Two companies originally part of the Maxwell private interests - Petroleum Seals and Systems and Lock - are the basis of TransTec's two other divisions - oil seals and inspection systems. Petroleum Seals has already made a couple of small acquisitions to add to its range of products. Its key product is designed to prevent loss of petroleum by evaporation from large storage tanks.

One of Robinson's more imaginative deals was the creation of Yamato Lock, the 50-50 joint venture betweenTransTec and Yamato, a Japanese checkweighing company. Together the two companies have begun a development programme for an integrated inspection and quality control system which will appeal mainly to the pharmaceutical and the food idustry. More immediately Yamato Lock can already offer a worldwide marketing operation for both the checkweighers and Lock's metal detectors all under Lock management control in the UK. The ongoing business does an estimated £10 million in sales and returns £1 million in profit.

"The joint venture obviated the necessity for Yamato to develop its own range of metal detectors and for us to duplicate their check weighers," Robinson explains. "Both products have a great deal of technology in common and both can be effectively marketed at the same point of sale."

The treatment TransTec applied to the Lock company when Robinson bought control is typical of the way he operates. "Lock products were very quickly re-engineered and re-designed by our development engineers at the Control Technology division and the Yamato joint venture followed from that."

His general philosophy on integrating acquisitions is one others may care to follow: "If you bring companies together you look for a rationalised range of products, a rationalised R and D effort and a rationalisation of the facilities. The most difficult bit to rationalise is the marketing effort and that should probably be left to the last. This is what we have done with the integration of three companies - Amchem, Sarclad and Raycon - in our Control Technology division. In fact at this point we don't intend to rationalise the selling of the products but we have cut the product range from 219 products to 155 and the factory floorspace from 53,000 sq. ft down to 37,000. What is more we are producing and selling more than the three companies did on their own." Some might think that TransTec's impressive performance so far could become a blueprint for a revival of the whole of Britain's manufacturing base. Robinson has no such lofty illusions. "We cannot succeed by modelling our business on somebody else's," he says, "although some aspects of other businesses are very relevant to us. But other people should have their own strategies. Our strategy is to get through next year with a continued sustained improvement in our performance. Beyond that there is no other real plan."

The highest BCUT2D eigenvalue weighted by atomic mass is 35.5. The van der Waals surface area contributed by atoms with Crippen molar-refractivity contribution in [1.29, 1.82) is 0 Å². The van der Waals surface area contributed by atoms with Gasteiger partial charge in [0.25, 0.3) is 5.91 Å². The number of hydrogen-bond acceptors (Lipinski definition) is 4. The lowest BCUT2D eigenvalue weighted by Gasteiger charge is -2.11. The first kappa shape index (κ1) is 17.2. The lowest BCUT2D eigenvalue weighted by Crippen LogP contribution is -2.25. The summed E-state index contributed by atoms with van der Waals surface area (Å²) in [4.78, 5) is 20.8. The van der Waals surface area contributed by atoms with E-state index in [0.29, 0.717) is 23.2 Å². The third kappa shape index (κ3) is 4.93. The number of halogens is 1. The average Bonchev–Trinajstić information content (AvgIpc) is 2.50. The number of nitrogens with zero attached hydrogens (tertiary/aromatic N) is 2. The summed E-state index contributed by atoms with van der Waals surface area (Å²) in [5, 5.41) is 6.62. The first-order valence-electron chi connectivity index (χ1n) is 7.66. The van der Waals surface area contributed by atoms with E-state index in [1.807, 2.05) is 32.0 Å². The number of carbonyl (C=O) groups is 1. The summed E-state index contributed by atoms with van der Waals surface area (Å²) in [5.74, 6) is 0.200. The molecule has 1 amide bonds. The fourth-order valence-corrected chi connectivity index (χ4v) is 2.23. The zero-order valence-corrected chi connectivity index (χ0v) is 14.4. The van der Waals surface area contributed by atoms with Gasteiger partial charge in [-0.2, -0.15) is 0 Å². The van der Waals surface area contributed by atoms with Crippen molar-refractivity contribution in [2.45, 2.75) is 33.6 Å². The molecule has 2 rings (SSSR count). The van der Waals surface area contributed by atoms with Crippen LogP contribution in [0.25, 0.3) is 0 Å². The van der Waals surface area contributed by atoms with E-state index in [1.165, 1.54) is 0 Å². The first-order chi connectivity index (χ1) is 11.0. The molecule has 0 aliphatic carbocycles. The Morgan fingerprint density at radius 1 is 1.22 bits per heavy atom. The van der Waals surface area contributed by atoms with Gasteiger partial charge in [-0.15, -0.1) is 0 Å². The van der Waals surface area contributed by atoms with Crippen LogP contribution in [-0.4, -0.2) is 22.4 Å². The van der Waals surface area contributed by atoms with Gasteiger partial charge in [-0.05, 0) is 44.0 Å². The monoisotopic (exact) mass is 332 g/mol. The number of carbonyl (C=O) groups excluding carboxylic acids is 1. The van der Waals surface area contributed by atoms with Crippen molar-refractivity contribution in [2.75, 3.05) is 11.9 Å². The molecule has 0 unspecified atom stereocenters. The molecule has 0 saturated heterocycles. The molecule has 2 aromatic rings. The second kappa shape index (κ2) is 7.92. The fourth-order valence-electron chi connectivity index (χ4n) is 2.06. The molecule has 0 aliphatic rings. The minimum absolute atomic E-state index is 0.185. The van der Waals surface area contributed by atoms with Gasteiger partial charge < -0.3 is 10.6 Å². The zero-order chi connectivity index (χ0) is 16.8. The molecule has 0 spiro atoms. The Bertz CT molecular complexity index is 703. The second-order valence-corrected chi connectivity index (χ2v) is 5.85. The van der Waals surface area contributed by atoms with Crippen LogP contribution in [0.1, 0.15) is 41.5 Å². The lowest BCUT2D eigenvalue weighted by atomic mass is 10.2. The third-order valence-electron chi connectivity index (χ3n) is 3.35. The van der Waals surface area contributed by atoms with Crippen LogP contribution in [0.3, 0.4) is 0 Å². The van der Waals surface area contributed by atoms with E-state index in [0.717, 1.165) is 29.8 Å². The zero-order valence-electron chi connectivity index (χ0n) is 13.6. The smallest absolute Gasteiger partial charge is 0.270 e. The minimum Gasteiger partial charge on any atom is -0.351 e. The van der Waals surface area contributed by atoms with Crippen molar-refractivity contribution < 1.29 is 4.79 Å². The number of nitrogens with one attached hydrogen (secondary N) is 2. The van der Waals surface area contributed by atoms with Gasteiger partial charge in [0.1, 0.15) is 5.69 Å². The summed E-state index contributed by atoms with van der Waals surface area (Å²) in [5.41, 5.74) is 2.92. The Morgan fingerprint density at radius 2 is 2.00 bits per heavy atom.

Of Britain's wider economic problems he says: "We have always had the talent and ability to innovate, but there remains the tendency to give it away when it comes to developing and exploiting an idea. But that problem has been around for 40 years - like the balance of payments. You cannot really solve those problems. It really depends on how well you manage them. All we at TransTec can do is ensure that we attract some of the best qualified engineers and scientists coming out of universities. In some cases we are prepared to pay them salaries as high as those in the City."